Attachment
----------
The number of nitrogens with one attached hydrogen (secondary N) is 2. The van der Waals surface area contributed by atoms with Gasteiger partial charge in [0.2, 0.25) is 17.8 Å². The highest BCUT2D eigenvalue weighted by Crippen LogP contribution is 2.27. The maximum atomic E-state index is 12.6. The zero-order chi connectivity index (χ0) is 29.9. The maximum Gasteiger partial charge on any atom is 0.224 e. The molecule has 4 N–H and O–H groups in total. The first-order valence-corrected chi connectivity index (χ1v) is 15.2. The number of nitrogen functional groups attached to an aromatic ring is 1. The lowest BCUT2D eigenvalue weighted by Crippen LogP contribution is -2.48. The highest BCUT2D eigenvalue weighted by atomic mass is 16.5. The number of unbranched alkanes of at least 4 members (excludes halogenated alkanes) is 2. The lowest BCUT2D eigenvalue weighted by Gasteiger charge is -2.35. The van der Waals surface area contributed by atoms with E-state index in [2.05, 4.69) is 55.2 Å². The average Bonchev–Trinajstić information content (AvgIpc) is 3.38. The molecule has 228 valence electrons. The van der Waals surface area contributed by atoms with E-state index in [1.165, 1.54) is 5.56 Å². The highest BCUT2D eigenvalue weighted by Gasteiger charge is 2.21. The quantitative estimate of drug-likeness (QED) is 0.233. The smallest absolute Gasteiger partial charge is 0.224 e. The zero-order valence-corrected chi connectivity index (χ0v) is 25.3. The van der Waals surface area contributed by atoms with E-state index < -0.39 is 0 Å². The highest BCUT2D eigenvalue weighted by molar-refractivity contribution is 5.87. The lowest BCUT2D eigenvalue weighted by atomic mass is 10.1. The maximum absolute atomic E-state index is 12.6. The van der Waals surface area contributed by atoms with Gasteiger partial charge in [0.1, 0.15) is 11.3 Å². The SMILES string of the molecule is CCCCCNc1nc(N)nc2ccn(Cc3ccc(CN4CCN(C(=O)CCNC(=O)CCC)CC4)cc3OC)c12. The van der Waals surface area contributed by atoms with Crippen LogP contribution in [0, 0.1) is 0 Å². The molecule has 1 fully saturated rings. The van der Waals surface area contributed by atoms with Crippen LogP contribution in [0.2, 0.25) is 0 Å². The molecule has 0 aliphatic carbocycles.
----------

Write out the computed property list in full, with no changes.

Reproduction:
The number of nitrogens with one attached hydrogen (secondary N) is 2. The van der Waals surface area contributed by atoms with Gasteiger partial charge in [0.2, 0.25) is 17.8 Å². The highest BCUT2D eigenvalue weighted by Crippen LogP contribution is 2.27. The maximum atomic E-state index is 12.6. The zero-order chi connectivity index (χ0) is 29.9. The maximum Gasteiger partial charge on any atom is 0.224 e. The molecule has 4 N–H and O–H groups in total. The first-order valence-corrected chi connectivity index (χ1v) is 15.2. The number of nitrogen functional groups attached to an aromatic ring is 1. The lowest BCUT2D eigenvalue weighted by Crippen LogP contribution is -2.48. The highest BCUT2D eigenvalue weighted by atomic mass is 16.5. The number of unbranched alkanes of at least 4 members (excludes halogenated alkanes) is 2. The lowest BCUT2D eigenvalue weighted by Gasteiger charge is -2.35. The van der Waals surface area contributed by atoms with E-state index in [2.05, 4.69) is 55.2 Å². The average Bonchev–Trinajstić information content (AvgIpc) is 3.38. The molecule has 228 valence electrons. The van der Waals surface area contributed by atoms with E-state index in [1.165, 1.54) is 5.56 Å². The highest BCUT2D eigenvalue weighted by Gasteiger charge is 2.21. The quantitative estimate of drug-likeness (QED) is 0.233. The smallest absolute Gasteiger partial charge is 0.224 e. The zero-order valence-corrected chi connectivity index (χ0v) is 25.3. The van der Waals surface area contributed by atoms with E-state index < -0.39 is 0 Å². The highest BCUT2D eigenvalue weighted by molar-refractivity contribution is 5.87. The lowest BCUT2D eigenvalue weighted by atomic mass is 10.1. The maximum absolute atomic E-state index is 12.6. The van der Waals surface area contributed by atoms with Gasteiger partial charge in [0.1, 0.15) is 11.3 Å². The SMILES string of the molecule is CCCCCNc1nc(N)nc2ccn(Cc3ccc(CN4CCN(C(=O)CCNC(=O)CCC)CC4)cc3OC)c12. The van der Waals surface area contributed by atoms with Crippen LogP contribution in [0, 0.1) is 0 Å². The molecule has 1 fully saturated rings. The van der Waals surface area contributed by atoms with Crippen LogP contribution in [0.2, 0.25) is 0 Å². The molecule has 0 aliphatic carbocycles.